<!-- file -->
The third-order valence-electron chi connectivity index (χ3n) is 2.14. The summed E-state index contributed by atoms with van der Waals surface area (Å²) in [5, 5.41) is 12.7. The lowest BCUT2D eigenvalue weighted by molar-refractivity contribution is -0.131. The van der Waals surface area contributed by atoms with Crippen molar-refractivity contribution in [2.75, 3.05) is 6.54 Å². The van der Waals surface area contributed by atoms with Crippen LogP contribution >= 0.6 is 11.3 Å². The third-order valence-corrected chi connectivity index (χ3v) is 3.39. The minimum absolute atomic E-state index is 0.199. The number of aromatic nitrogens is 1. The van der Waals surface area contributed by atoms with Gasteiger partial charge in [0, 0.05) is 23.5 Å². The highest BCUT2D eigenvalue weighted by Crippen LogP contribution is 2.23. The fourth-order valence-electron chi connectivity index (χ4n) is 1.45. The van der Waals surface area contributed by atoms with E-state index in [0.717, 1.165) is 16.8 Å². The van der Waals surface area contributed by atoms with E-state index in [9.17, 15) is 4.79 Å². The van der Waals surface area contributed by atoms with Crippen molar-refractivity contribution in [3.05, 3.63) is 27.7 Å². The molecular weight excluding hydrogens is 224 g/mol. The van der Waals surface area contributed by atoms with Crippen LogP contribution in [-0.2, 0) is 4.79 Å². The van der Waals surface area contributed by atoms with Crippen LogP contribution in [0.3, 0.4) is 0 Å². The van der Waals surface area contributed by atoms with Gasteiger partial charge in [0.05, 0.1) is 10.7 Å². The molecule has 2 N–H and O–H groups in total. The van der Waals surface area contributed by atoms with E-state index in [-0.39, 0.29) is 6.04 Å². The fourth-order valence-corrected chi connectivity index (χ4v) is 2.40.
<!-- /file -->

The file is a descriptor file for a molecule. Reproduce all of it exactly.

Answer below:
The third-order valence-electron chi connectivity index (χ3n) is 2.14. The summed E-state index contributed by atoms with van der Waals surface area (Å²) in [5, 5.41) is 12.7. The lowest BCUT2D eigenvalue weighted by molar-refractivity contribution is -0.131. The van der Waals surface area contributed by atoms with Crippen molar-refractivity contribution in [2.75, 3.05) is 6.54 Å². The van der Waals surface area contributed by atoms with Crippen LogP contribution >= 0.6 is 11.3 Å². The third-order valence-corrected chi connectivity index (χ3v) is 3.39. The minimum absolute atomic E-state index is 0.199. The number of aromatic nitrogens is 1. The van der Waals surface area contributed by atoms with Gasteiger partial charge in [0, 0.05) is 23.5 Å². The highest BCUT2D eigenvalue weighted by Crippen LogP contribution is 2.23. The fourth-order valence-electron chi connectivity index (χ4n) is 1.45. The van der Waals surface area contributed by atoms with E-state index in [0.717, 1.165) is 16.8 Å². The van der Waals surface area contributed by atoms with E-state index in [9.17, 15) is 4.79 Å². The van der Waals surface area contributed by atoms with Crippen molar-refractivity contribution in [3.05, 3.63) is 27.7 Å². The molecular weight excluding hydrogens is 224 g/mol. The van der Waals surface area contributed by atoms with Crippen LogP contribution in [-0.2, 0) is 4.79 Å². The van der Waals surface area contributed by atoms with Crippen LogP contribution in [0.3, 0.4) is 0 Å². The van der Waals surface area contributed by atoms with Gasteiger partial charge in [0.05, 0.1) is 10.7 Å². The molecule has 2 N–H and O–H groups in total. The van der Waals surface area contributed by atoms with E-state index in [-0.39, 0.29) is 6.04 Å². The fourth-order valence-corrected chi connectivity index (χ4v) is 2.40.